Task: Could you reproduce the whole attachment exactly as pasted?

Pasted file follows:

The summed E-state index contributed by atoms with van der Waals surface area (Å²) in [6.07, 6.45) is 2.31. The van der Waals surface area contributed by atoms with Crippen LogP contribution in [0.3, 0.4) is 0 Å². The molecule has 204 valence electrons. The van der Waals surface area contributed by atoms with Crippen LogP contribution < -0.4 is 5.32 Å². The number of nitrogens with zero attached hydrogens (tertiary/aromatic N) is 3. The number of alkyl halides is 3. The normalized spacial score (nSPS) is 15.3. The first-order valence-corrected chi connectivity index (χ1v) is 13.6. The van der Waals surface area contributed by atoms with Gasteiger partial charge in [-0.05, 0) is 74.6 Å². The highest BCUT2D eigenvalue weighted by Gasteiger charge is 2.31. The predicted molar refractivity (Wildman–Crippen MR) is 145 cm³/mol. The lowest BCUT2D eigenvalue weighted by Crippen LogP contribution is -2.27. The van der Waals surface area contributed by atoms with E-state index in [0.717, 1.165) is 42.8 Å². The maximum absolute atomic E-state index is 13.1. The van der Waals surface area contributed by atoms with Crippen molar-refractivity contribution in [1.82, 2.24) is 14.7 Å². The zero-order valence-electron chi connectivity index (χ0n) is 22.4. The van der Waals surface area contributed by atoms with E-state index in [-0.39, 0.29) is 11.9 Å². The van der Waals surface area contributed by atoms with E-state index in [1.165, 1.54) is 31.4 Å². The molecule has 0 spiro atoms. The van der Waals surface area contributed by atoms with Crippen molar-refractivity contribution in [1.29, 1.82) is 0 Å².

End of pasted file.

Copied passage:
The summed E-state index contributed by atoms with van der Waals surface area (Å²) in [6.07, 6.45) is 2.31. The van der Waals surface area contributed by atoms with Crippen LogP contribution in [0.3, 0.4) is 0 Å². The molecule has 204 valence electrons. The van der Waals surface area contributed by atoms with Crippen LogP contribution < -0.4 is 5.32 Å². The number of nitrogens with zero attached hydrogens (tertiary/aromatic N) is 3. The number of alkyl halides is 3. The normalized spacial score (nSPS) is 15.3. The first-order valence-corrected chi connectivity index (χ1v) is 13.6. The van der Waals surface area contributed by atoms with Gasteiger partial charge in [-0.05, 0) is 74.6 Å². The highest BCUT2D eigenvalue weighted by Gasteiger charge is 2.31. The predicted molar refractivity (Wildman–Crippen MR) is 145 cm³/mol. The lowest BCUT2D eigenvalue weighted by Crippen LogP contribution is -2.27. The van der Waals surface area contributed by atoms with E-state index in [0.717, 1.165) is 42.8 Å². The maximum absolute atomic E-state index is 13.1. The van der Waals surface area contributed by atoms with Crippen molar-refractivity contribution in [1.82, 2.24) is 14.7 Å². The zero-order valence-electron chi connectivity index (χ0n) is 22.4. The van der Waals surface area contributed by atoms with E-state index in [-0.39, 0.29) is 11.9 Å². The van der Waals surface area contributed by atoms with E-state index in [1.165, 1.54) is 31.4 Å². The molecule has 0 spiro atoms. The van der Waals surface area contributed by atoms with Crippen molar-refractivity contribution in [1.29, 1.82) is 0 Å².